Advantages: Offshore Asset Protection Trust
The Offshore Trust is a trust established under the laws of a country which are more favorable to asset protection and privacy objectives than the laws in the United States. For example, the laws in some countries provide for a statute of limitations on fraudulent conveyances which can be as short as one year and the standard of proof required for a fraudulent conveyance is the difficult “beyond a reasonable doubt” rather than the lesser civil standard of a “preponderance of the evidence.” The courts in these countries will not enforce a judgment rendered in the United States, or an order of a U.S. Bankruptcy Court. To prosecute a claim against the trust, the creditor would have to go to that country and retry the underlying case, an almost impossible requirement.
A further advantage of the Offshore Trust is that a greater degree of flexibility can be achieved in the way in which the trust is established. The settlor of the trust can serve as beneficiary, and the trust will still be valid under local law. This allows the settlor to retain a substantially greater degree of enjoyment over trust assets than would be permitted under U.S. law with a domestic trust.
Of equal importance, an Offshore Trust allows a great deal of practical flexibility because the option is always available to move the assets into an account established in the foreign jurisdiction-subject to the protective features of local law. To reach those funds, the creditor would have to commence an action in the foreign jurisdiction and would have to overcome significant obstacles under the law of that jurisdiction.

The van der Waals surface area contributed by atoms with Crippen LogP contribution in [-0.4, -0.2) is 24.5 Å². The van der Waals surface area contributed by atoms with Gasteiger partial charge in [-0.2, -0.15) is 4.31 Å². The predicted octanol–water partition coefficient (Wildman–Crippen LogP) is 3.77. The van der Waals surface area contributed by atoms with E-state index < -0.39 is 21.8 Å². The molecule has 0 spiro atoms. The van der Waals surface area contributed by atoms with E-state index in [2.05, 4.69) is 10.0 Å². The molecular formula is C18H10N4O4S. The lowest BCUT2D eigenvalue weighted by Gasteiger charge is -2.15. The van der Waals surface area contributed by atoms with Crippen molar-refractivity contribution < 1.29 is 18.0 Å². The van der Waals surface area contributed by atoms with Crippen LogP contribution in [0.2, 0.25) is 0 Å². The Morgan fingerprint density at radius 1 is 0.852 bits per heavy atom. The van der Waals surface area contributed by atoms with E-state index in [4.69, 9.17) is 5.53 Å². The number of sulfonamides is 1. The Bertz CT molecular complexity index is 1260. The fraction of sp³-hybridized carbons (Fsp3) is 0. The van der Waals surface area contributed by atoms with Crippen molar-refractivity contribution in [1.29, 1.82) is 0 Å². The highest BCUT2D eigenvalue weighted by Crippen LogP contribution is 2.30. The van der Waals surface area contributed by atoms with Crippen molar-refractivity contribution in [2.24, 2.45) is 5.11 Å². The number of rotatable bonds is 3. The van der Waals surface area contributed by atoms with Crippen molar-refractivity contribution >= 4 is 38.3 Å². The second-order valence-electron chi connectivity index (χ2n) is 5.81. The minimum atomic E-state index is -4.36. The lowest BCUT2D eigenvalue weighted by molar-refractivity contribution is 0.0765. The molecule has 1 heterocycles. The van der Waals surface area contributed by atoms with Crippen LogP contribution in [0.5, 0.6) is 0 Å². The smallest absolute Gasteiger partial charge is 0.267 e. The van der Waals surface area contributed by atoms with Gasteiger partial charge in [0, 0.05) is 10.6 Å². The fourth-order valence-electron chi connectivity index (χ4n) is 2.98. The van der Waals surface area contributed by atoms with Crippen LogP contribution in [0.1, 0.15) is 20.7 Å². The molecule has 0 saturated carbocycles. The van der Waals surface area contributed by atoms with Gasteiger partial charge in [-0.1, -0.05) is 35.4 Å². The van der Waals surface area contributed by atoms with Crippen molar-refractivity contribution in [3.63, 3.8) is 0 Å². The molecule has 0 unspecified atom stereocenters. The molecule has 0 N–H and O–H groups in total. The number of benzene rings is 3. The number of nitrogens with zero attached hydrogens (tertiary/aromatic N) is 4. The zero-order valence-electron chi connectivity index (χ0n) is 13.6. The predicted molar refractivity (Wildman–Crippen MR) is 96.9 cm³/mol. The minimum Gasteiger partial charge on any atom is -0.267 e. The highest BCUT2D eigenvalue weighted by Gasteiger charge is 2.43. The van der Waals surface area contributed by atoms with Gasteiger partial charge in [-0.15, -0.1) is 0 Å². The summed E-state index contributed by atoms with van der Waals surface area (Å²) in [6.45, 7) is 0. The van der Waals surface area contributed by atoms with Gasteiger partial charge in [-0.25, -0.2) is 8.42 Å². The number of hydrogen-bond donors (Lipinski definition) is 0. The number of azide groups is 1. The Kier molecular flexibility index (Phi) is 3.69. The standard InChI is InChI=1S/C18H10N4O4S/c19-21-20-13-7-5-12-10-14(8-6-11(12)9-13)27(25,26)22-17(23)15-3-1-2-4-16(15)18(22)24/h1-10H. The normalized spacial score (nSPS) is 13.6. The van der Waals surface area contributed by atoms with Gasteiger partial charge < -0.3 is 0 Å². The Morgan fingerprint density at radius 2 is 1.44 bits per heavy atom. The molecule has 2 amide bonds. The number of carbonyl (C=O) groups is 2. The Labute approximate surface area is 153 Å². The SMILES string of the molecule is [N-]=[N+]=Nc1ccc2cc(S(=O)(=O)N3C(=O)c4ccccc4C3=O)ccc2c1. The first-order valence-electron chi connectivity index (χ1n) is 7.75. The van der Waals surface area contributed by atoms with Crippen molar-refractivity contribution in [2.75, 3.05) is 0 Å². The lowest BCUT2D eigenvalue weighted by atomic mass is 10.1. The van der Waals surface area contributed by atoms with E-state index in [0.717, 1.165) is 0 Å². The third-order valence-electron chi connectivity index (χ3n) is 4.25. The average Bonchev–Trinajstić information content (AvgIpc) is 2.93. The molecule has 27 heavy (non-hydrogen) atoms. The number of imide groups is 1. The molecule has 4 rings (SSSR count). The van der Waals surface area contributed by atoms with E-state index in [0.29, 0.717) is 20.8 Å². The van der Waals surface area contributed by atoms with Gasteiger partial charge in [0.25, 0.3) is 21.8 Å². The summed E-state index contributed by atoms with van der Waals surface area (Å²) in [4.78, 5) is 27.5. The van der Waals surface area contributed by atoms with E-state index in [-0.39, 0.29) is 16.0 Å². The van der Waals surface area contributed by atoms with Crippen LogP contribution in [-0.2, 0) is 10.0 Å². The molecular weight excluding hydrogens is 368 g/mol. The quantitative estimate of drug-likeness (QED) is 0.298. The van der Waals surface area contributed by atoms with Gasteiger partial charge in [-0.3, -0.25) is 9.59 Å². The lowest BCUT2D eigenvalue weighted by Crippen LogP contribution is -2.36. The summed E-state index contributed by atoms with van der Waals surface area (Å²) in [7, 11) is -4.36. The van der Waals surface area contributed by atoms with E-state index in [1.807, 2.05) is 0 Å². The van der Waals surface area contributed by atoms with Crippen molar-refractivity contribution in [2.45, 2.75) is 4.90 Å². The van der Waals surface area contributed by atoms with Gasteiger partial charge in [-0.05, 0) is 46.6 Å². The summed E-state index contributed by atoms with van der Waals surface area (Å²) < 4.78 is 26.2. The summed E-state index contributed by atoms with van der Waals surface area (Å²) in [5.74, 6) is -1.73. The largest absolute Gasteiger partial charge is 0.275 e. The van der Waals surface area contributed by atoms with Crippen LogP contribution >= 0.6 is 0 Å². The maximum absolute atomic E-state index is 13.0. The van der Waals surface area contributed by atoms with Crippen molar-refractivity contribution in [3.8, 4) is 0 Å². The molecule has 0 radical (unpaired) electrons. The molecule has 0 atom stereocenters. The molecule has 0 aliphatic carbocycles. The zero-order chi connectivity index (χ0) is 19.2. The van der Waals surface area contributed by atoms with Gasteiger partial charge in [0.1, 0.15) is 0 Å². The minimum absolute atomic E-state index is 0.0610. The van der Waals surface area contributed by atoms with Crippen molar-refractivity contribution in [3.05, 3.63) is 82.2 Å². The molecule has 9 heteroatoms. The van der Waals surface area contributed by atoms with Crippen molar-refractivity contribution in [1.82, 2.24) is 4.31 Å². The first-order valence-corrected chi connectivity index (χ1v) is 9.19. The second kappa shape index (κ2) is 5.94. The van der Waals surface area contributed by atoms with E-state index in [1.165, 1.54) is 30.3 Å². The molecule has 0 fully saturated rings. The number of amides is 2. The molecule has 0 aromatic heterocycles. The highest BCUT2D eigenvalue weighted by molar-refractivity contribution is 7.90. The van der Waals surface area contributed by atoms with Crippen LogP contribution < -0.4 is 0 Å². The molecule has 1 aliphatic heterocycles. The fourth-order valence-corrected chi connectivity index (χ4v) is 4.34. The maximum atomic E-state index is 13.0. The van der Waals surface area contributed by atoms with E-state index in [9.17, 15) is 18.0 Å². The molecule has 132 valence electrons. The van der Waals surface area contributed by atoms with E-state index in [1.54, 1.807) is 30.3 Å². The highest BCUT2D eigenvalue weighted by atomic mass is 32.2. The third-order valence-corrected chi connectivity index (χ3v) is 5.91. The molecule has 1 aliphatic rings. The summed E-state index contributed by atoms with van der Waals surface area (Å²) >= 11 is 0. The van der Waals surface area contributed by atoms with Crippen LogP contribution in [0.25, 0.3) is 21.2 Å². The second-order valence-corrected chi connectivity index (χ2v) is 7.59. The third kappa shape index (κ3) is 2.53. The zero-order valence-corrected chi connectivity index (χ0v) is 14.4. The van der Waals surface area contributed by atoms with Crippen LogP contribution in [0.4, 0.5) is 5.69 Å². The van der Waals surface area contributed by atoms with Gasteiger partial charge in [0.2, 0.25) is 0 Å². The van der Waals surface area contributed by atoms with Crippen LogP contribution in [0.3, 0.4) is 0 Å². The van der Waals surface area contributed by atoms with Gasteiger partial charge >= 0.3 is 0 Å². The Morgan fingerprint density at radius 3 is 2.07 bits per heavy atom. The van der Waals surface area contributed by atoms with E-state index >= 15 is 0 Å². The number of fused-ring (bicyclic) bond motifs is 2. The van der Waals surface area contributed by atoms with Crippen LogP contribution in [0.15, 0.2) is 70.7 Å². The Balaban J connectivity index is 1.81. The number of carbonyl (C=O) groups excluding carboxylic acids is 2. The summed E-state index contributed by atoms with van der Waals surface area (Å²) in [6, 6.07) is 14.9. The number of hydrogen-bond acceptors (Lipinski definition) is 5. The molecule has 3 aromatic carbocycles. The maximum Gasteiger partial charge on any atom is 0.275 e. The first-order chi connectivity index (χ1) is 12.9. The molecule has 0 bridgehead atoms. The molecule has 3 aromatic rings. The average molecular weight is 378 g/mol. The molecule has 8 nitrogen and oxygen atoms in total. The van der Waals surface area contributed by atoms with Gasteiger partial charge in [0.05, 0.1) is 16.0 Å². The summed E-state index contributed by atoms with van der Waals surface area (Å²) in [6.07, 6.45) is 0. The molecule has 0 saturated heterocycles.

The problem for a creditor with a judgment is that a U.S. court has no capacity to exercise its authority over a foreign trustee. Simply stated, a foreign person or company with no presence or assets in the United States cannot be compelled to act by a U.S. court. If a U.S. court ordered a foreign trustee to return assets, the foreign trustee, under a duty to preserve trust property, would refuse to comply with the order.
If a foreign person or entity has assets in the United States, a court can exercise leverage by threatening or attempting to seize those assets for failure to comply with the order of the court. For example, on occasion the U.S. Government seeks information about foreign bank deposits in matters concerning criminal tax evasion, drug charges, or securities law violations. Because of its local secrecy laws, the foreign bank usually fails to comply with the government’s request for information. However, when the foreign bank has assets, such as deposits or branches in the United States, the government may threaten to seize the assets if the bank does not comply with the court order. Generally, this threat is successful and the bank will reveal the sought-after information.
Precisely for this reason, most foreign based trust companies do not conduct business or have assets in the United States. Any foreign trustee which is selected must have no local business activity in order to avoid the financial leverage which might then be applied by a U.S. court.
Since the creditor cannot obtain satisfaction by obtaining a U.S. court order against a foreign trustee, the only method for compelling the trustee to act is to file a lawsuit in the jurisdiction in which the trustee is located. Whether or not the creditor can be successful in this forum will depend upon the particular laws in effect in that country.